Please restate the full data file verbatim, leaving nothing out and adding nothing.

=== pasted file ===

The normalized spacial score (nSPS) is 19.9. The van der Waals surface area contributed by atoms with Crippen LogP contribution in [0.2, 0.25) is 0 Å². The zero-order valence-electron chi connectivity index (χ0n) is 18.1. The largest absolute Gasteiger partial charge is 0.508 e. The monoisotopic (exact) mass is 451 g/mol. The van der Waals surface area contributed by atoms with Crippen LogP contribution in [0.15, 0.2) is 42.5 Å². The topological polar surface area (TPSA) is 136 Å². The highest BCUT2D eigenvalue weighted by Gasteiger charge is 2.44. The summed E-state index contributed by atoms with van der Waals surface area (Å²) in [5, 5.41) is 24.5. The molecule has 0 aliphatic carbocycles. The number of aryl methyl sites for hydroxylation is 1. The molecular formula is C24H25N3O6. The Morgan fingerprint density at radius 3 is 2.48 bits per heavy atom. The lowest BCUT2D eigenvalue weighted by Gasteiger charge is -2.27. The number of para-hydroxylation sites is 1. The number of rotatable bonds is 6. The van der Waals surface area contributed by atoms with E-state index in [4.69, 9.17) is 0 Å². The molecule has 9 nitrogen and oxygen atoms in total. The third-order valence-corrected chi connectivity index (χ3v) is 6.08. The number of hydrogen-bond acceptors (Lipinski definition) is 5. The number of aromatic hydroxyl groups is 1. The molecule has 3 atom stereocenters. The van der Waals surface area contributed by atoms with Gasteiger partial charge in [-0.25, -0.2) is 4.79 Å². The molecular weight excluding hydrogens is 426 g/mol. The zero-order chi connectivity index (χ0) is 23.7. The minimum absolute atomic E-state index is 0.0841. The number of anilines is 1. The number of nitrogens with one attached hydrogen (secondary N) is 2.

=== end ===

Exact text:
The normalized spacial score (nSPS) is 19.9. The van der Waals surface area contributed by atoms with Crippen LogP contribution in [0.2, 0.25) is 0 Å². The zero-order valence-electron chi connectivity index (χ0n) is 18.1. The largest absolute Gasteiger partial charge is 0.508 e. The monoisotopic (exact) mass is 451 g/mol. The van der Waals surface area contributed by atoms with Crippen LogP contribution in [0.15, 0.2) is 42.5 Å². The topological polar surface area (TPSA) is 136 Å². The highest BCUT2D eigenvalue weighted by Gasteiger charge is 2.44. The summed E-state index contributed by atoms with van der Waals surface area (Å²) in [5, 5.41) is 24.5. The molecule has 0 aliphatic carbocycles. The number of aryl methyl sites for hydroxylation is 1. The molecular formula is C24H25N3O6. The Morgan fingerprint density at radius 3 is 2.48 bits per heavy atom. The lowest BCUT2D eigenvalue weighted by Gasteiger charge is -2.27. The number of para-hydroxylation sites is 1. The number of rotatable bonds is 6. The van der Waals surface area contributed by atoms with E-state index in [4.69, 9.17) is 0 Å². The molecule has 9 nitrogen and oxygen atoms in total. The third-order valence-corrected chi connectivity index (χ3v) is 6.08. The number of hydrogen-bond acceptors (Lipinski definition) is 5. The number of aromatic hydroxyl groups is 1. The molecule has 3 atom stereocenters. The van der Waals surface area contributed by atoms with Gasteiger partial charge in [-0.25, -0.2) is 4.79 Å². The molecular weight excluding hydrogens is 426 g/mol. The zero-order chi connectivity index (χ0) is 23.7. The minimum absolute atomic E-state index is 0.0841. The number of anilines is 1. The number of nitrogens with one attached hydrogen (secondary N) is 2.